Finally, let me turn to the question of the Government's return on its investment. Time and again, Government spokesmen have asserted that the Government will get repaid-full repayment when the 300th aircraft is built and an additional billion dollars by the sale of the 500th aircraft. There is little basis for believing that the 300th, much less the 500th

, aircraft will ever be sold, but even if it were, straight repayment of the Government's $1.3 billion hardly seems an adequate return considering the cost to the Government of borrowing money.

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By the time of the 300th sale, the Government will have paid $2 billion or more in interest in addition to its investment of $1.3 billion. Even if 500 aircraft are sold, the Government's return on its investment would be only 4 percent--a much lower figure than the cost of borrowing money. In fact, there is no way that the Government can realize a decent return on its investment.

The question is raised, however, as to whether we should not continue with the program, having gone so far. Obviously if it is stopped now, we will lose what has been put into the program, and it is certainly fair to ask whether the probable returns in the event of the program's completion do not justify additional governmental expenditures.

It is my feeling that if we now knew that the aircraft would meet its specifications, if we were sure that private financing would be available beyond phase III, if we were confident that between 300 and 500 aircraft could be sold during the royalty period, and if we could have some assurance that improvements in subsonic aircraft design would not make operating the SST economically noncompetitive, an affirmative decision would be economically sensible: the return on the Government costs yet to be incurred would be in the range of 5 to 12 percent. In fact, of course, there is extreme uncertainty about all of these "f's.”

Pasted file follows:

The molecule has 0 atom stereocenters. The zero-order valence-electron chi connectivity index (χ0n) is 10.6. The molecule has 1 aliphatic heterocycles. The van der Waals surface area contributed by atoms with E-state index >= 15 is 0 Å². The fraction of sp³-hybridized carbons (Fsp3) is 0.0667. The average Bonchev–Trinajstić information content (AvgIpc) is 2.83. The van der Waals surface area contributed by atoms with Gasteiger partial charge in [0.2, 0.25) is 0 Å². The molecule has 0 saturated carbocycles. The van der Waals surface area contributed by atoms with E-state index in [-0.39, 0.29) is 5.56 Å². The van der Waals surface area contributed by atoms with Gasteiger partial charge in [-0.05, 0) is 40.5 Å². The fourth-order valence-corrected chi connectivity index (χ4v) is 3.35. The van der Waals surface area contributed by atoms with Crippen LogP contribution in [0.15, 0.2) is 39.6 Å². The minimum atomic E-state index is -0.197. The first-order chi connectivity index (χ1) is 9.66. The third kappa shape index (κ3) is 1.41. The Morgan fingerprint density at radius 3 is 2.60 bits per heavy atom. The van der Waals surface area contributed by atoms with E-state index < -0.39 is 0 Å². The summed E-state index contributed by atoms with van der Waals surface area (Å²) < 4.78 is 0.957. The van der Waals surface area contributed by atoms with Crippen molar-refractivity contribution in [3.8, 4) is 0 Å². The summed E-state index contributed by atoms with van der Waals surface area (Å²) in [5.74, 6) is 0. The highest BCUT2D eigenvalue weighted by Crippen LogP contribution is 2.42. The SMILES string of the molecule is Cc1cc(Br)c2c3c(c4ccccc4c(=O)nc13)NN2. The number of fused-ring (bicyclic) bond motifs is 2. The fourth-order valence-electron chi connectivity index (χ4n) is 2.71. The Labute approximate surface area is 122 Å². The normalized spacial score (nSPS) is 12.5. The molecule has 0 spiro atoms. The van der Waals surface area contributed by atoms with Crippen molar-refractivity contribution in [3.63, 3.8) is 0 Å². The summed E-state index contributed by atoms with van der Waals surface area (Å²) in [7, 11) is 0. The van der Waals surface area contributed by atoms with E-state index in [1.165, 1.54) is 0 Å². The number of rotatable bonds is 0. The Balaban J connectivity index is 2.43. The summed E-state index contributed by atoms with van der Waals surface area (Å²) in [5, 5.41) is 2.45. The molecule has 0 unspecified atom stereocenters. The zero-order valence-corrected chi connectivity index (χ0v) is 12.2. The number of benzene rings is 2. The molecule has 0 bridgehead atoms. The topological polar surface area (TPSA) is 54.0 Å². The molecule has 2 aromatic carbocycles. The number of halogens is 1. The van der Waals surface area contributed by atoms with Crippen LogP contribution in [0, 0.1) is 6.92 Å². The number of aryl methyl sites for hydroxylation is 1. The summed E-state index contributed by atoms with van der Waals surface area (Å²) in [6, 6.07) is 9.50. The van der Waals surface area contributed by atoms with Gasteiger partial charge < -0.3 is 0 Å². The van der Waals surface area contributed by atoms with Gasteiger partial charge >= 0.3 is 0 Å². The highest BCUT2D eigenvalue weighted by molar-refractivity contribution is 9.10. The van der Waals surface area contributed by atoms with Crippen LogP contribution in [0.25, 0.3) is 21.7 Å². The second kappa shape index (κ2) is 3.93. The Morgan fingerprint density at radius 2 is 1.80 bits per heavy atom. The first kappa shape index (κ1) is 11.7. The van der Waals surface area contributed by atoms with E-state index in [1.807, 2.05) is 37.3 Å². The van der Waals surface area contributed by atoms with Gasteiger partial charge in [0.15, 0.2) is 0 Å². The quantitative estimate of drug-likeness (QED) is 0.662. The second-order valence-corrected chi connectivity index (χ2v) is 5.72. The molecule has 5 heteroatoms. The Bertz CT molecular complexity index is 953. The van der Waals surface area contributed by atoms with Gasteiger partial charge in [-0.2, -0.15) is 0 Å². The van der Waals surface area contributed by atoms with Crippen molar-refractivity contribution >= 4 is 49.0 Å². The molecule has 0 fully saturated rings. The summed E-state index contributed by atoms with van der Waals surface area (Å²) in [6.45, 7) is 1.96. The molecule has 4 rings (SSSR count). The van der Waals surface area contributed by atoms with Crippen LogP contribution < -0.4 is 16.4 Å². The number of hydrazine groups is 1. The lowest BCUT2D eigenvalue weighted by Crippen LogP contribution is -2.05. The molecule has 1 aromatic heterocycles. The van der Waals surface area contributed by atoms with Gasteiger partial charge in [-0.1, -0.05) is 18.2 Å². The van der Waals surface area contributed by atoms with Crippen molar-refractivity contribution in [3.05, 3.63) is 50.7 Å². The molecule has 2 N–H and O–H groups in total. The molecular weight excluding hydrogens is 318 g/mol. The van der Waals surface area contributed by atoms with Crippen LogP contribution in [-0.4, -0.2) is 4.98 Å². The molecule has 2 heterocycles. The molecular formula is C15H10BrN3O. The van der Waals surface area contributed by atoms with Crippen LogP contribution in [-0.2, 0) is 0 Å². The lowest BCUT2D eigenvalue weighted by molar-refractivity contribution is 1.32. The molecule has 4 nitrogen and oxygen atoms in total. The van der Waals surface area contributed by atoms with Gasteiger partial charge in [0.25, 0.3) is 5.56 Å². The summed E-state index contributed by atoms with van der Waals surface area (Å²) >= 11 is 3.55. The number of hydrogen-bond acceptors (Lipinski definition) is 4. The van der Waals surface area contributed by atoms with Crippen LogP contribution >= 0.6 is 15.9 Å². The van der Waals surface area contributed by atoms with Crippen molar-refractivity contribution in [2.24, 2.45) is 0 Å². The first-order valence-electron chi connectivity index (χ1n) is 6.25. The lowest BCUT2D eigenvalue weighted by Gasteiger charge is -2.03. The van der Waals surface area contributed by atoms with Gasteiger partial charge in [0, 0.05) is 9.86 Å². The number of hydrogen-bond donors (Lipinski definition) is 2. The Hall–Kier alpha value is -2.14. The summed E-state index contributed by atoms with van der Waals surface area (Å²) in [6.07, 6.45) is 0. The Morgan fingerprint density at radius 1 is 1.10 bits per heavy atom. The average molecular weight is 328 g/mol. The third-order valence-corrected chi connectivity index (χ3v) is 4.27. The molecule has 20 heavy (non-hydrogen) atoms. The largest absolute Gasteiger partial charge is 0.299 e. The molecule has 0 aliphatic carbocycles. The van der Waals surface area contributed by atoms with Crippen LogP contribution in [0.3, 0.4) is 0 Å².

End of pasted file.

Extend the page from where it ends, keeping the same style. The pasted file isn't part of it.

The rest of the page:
It is unlikely that a 750,000 pounds gross weight aircraft will be able to meet the range-payload objectives; and, even if it could, it is unlikely that further Government financing could be avoided and the sales objectives reached considering the unhealthy state of the airline industry.

Finally, it is most unlikely that there will not be further improvements in subsonic efficiency during the next 8 years.

At best, it is hard to see how the Government can realize a return on money yet to be expended greater than the cost of borrowing; and it is very likely there will be no return.

Thus, in terms of narrow economics the venture seems an unwise one from the perspective of the Government, from that of the air transport industry, from that of those who might fly in the SST, and, above all, from that of the many more millions who would contribute to subsidizing the program but who would never fly in the aircraft.